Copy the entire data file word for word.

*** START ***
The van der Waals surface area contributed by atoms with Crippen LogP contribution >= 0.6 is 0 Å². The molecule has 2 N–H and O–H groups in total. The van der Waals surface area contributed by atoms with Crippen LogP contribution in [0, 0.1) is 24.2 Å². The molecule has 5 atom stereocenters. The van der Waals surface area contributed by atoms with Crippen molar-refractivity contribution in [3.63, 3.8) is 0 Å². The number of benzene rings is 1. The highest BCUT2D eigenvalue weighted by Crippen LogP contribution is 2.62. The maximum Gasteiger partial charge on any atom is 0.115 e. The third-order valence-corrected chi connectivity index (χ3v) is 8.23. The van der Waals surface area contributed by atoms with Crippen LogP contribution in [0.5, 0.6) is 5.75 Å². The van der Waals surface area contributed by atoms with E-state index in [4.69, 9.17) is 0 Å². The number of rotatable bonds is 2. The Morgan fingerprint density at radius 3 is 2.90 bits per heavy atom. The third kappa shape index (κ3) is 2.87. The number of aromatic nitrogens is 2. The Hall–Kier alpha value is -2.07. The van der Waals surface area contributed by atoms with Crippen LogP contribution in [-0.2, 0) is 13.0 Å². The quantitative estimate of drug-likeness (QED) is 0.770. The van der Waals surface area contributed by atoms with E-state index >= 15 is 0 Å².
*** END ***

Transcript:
The van der Waals surface area contributed by atoms with Crippen LogP contribution >= 0.6 is 0 Å². The molecule has 2 N–H and O–H groups in total. The van der Waals surface area contributed by atoms with Crippen LogP contribution in [0, 0.1) is 24.2 Å². The molecule has 5 atom stereocenters. The van der Waals surface area contributed by atoms with Crippen molar-refractivity contribution in [3.63, 3.8) is 0 Å². The number of benzene rings is 1. The highest BCUT2D eigenvalue weighted by Crippen LogP contribution is 2.62. The maximum Gasteiger partial charge on any atom is 0.115 e. The third-order valence-corrected chi connectivity index (χ3v) is 8.23. The van der Waals surface area contributed by atoms with Crippen LogP contribution in [0.5, 0.6) is 5.75 Å². The van der Waals surface area contributed by atoms with E-state index in [4.69, 9.17) is 0 Å². The number of rotatable bonds is 2. The Morgan fingerprint density at radius 3 is 2.90 bits per heavy atom. The third kappa shape index (κ3) is 2.87. The number of aromatic nitrogens is 2. The Hall–Kier alpha value is -2.07. The van der Waals surface area contributed by atoms with Crippen LogP contribution in [-0.2, 0) is 13.0 Å². The quantitative estimate of drug-likeness (QED) is 0.770. The van der Waals surface area contributed by atoms with E-state index >= 15 is 0 Å².